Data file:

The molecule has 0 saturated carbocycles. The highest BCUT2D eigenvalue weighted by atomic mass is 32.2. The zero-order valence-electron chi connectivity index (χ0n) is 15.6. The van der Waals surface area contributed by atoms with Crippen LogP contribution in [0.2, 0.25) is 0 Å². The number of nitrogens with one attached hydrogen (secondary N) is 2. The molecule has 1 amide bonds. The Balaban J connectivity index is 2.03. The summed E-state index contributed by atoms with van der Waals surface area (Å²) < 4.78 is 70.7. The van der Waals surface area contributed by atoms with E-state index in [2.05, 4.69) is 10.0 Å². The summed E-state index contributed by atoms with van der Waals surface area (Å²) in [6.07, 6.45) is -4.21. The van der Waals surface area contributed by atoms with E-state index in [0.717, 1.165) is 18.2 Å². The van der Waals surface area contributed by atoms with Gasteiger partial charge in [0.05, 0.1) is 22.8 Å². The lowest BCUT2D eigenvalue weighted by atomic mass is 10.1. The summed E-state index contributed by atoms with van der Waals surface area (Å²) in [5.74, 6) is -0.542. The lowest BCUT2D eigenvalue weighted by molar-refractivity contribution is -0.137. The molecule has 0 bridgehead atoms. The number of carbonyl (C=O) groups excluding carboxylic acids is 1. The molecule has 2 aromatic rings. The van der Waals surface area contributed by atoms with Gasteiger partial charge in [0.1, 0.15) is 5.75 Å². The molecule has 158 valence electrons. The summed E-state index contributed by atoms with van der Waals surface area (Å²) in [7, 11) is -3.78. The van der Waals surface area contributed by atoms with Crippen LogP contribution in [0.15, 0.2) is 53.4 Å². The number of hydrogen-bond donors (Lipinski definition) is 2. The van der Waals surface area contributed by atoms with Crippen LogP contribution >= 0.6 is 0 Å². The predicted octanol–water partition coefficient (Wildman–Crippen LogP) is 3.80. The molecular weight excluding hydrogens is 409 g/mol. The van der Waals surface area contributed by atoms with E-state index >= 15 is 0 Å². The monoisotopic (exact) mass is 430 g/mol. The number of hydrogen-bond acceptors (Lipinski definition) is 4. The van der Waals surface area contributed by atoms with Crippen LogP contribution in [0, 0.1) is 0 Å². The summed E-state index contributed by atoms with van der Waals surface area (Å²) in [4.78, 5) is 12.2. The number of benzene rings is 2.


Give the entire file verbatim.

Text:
The molecule has 0 saturated carbocycles. The highest BCUT2D eigenvalue weighted by atomic mass is 32.2. The zero-order valence-electron chi connectivity index (χ0n) is 15.6. The van der Waals surface area contributed by atoms with Crippen LogP contribution in [0.2, 0.25) is 0 Å². The number of nitrogens with one attached hydrogen (secondary N) is 2. The molecule has 1 amide bonds. The Balaban J connectivity index is 2.03. The summed E-state index contributed by atoms with van der Waals surface area (Å²) < 4.78 is 70.7. The van der Waals surface area contributed by atoms with E-state index in [2.05, 4.69) is 10.0 Å². The summed E-state index contributed by atoms with van der Waals surface area (Å²) in [6.07, 6.45) is -4.21. The van der Waals surface area contributed by atoms with E-state index in [0.717, 1.165) is 18.2 Å². The van der Waals surface area contributed by atoms with Gasteiger partial charge in [0.05, 0.1) is 22.8 Å². The lowest BCUT2D eigenvalue weighted by atomic mass is 10.1. The summed E-state index contributed by atoms with van der Waals surface area (Å²) in [5.74, 6) is -0.542. The lowest BCUT2D eigenvalue weighted by molar-refractivity contribution is -0.137. The molecule has 0 bridgehead atoms. The number of carbonyl (C=O) groups excluding carboxylic acids is 1. The molecule has 2 aromatic rings. The van der Waals surface area contributed by atoms with Gasteiger partial charge in [0.1, 0.15) is 5.75 Å². The molecule has 158 valence electrons. The summed E-state index contributed by atoms with van der Waals surface area (Å²) in [7, 11) is -3.78. The van der Waals surface area contributed by atoms with Crippen LogP contribution in [0.15, 0.2) is 53.4 Å². The number of hydrogen-bond donors (Lipinski definition) is 2. The van der Waals surface area contributed by atoms with Crippen LogP contribution >= 0.6 is 0 Å². The predicted octanol–water partition coefficient (Wildman–Crippen LogP) is 3.80. The molecular weight excluding hydrogens is 409 g/mol. The van der Waals surface area contributed by atoms with E-state index >= 15 is 0 Å². The monoisotopic (exact) mass is 430 g/mol. The number of hydrogen-bond acceptors (Lipinski definition) is 4. The van der Waals surface area contributed by atoms with Crippen LogP contribution in [0, 0.1) is 0 Å². The summed E-state index contributed by atoms with van der Waals surface area (Å²) in [4.78, 5) is 12.2. The number of benzene rings is 2.